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Thread: One Recipe. Only one. And you vouch for it.

  1. #61
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    mano's Avatar
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    Saba is sweet; the balsamic adds the sour. There's no specific recipe on line or on the video, so I just eyeball everything and adjust it along the way. Sometimes I find myself adding more saba and balsamic along the way.

    Grape juice will probably do fine, probably even if you add sugar. IIRC, saba is grape must barrel aged for years on end. It's a thick syrup. Mosto cotto or vin cotto are other names for it, or something that is a close cousin.

    Real saba is complex, fruity and it really does add to the flavor of the sauce.

    This is a robust sauce so there's room to play with flavors, but use saba if you can.
    "Too much of anything is bad, but too much good whiskey is barely enough." ŚMark Twain

  2. #62
    Senior Member Mucho Bocho's Avatar
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  3. #63
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    mr drinky's Avatar
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    Well, I made Jim's sausage and jalape˝o armadillo eggs for my daughter's birthday celebration this last Sunday. I wanted something with spice for the adults, and it had the perfect heat to keep the kids' hands off of them. Sorry no pics as I was running behind all day with food prep.

    I did mine on the grill and they came out amazing. All were consumed within 15 minutes. There is something about sausage and some heat that is really pleasing. With that said, about half of mine split, so they were not as pretty as Jim's. He cooked them low and slow in a smoker, and my grill was too hot in spots for the amount I made. Oh well, the flavors were still there. The only thing I changed up was I used half Jimmy Dean sausage and half bulk Italian sausage. I also forgot to add the onion to the filling.

    Good call for a party.

    k.
    "In Japan they don't call it Japanese food, they just call it food." -- Children's Hospital Quote

  4. #64
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    Quote Originally Posted by mr drinky View Post
    Well, I made Jim's sausage and jalape˝o armadillo eggs for my daughter's birthday celebration this last Sunday. I wanted something with spice for the adults, and it had the perfect heat to keep the kids' hands off of them. Sorry no pics as I was running behind all day with food prep.

    I did mine on the grill and they came out amazing. All were consumed within 15 minutes. There is something about sausage and some heat that is really pleasing. With that said, about half of mine split, so they were not as pretty as Jim's. He cooked them low and slow in a smoker, and my grill was too hot in spots for the amount I made. Oh well, the flavors were still there. The only thing I changed up was I used half Jimmy Dean sausage and half bulk Italian sausage. I also forgot to add the onion to the filling.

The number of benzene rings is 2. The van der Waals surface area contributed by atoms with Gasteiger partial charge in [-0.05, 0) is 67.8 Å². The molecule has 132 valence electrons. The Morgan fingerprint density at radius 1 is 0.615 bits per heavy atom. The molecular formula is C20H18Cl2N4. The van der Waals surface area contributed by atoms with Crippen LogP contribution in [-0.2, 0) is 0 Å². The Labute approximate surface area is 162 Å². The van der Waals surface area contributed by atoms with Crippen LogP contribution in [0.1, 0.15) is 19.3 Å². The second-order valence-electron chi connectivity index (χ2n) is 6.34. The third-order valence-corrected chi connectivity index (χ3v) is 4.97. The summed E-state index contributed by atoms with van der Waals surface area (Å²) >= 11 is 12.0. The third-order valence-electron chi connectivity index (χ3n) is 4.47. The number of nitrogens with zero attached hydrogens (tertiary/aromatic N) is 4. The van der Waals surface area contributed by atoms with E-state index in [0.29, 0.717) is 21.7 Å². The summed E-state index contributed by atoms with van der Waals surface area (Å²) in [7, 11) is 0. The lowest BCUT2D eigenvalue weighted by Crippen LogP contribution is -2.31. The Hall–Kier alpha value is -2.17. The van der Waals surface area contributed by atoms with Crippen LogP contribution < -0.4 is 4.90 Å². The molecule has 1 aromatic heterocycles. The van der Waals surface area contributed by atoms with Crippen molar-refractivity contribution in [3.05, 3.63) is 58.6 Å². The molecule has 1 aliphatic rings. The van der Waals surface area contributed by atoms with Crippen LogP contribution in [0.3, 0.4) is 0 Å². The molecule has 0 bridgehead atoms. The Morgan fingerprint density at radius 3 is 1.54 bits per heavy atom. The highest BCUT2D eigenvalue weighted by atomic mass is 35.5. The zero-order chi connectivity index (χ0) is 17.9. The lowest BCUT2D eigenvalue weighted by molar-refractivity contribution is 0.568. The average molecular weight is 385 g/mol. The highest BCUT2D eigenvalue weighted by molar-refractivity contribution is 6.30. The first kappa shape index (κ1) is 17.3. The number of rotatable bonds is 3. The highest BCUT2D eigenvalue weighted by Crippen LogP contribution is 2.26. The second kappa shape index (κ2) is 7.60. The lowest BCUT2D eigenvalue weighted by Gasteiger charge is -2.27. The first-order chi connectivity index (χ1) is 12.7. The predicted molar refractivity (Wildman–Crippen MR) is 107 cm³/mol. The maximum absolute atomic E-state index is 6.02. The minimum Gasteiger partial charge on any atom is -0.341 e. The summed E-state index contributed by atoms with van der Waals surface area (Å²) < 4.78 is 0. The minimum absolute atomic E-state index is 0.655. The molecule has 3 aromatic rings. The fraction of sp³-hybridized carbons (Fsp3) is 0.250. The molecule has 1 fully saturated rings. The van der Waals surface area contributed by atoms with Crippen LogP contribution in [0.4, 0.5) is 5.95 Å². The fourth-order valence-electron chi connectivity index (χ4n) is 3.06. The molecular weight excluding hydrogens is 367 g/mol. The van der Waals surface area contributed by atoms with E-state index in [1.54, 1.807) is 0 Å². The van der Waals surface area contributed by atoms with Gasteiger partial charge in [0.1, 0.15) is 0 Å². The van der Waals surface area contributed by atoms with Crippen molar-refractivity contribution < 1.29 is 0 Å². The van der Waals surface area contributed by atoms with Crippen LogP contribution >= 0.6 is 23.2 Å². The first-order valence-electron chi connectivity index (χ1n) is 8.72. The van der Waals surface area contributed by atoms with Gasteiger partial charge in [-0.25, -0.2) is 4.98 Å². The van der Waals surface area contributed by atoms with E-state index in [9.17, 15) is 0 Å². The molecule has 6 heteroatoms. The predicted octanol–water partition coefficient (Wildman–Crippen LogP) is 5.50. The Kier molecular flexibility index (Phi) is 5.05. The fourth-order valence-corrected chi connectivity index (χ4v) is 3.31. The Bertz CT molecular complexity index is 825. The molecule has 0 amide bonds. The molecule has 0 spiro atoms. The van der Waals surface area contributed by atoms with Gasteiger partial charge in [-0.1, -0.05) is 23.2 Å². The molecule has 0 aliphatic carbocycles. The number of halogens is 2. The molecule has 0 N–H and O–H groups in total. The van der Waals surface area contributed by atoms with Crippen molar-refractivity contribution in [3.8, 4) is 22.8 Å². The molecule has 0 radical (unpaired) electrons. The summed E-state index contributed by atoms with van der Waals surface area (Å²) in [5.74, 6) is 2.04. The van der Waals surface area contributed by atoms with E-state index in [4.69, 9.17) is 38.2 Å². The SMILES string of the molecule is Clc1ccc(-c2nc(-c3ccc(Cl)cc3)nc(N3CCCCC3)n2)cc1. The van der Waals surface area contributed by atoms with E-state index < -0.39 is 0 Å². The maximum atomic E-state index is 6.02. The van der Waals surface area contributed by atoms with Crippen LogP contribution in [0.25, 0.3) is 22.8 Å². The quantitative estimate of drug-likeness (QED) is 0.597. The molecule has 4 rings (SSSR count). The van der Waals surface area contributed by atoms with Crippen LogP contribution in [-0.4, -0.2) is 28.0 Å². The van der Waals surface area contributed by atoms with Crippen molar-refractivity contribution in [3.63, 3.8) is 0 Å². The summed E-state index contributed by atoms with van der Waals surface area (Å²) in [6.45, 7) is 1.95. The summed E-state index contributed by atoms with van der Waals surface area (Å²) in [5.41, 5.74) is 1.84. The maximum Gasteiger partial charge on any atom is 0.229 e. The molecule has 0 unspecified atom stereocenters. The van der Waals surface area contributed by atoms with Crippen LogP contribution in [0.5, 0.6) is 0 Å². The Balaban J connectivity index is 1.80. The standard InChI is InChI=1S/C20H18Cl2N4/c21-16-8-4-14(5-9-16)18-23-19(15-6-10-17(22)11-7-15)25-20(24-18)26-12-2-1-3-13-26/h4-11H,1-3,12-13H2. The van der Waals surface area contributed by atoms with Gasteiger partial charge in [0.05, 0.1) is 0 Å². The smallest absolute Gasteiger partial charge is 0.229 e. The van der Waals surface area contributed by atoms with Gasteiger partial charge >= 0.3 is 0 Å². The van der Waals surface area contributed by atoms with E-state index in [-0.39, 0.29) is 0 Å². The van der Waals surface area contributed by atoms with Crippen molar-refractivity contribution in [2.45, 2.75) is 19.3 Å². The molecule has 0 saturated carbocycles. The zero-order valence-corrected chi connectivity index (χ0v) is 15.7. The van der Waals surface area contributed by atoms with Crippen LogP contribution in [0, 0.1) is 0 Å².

Good call for a party.

    k.
    Glad to hear you enjoyed it.

  5. #65
    Senior Member EdipisReks's Avatar
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    I've been doing variations on this Beef Burgundy recipe for years, and it always impresses.

  6. #66
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    Quote Originally Posted by EdipisReks View Post
    I've been doing variations on this Beef Burgundy recipe for years, and it always impresses.
    My wife always mentions Beef Bourguignon -- she would go for this.

    k.
    "In Japan they don't call it Japanese food, they just call it food." -- Children's Hospital Quote

  7. #67
    Senior Member NO ChoP!'s Avatar
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    Sausage and bacon wrapped pork tenderloin.

    Alternate pieces of bacon in a row between plastic wrap. Roll with a pin so they smush together. Remove top layer of wrap and smush some sausage to cover. Lay a tenderloin in the middle and tightly roll. Twist the ends of the plastic to really seal the bacon and sausage well. Remove plastic and bake at 350 for about a half hour'ish.....delish!!

    Herbs, marinades and stuffing may be added as well.

    and yes, smush is a very technical culinary term....
    The difference between try and triumph is a little "umph"! NO EXCUSES!!!!!!!
    chefchristophermiller@yahoo.com

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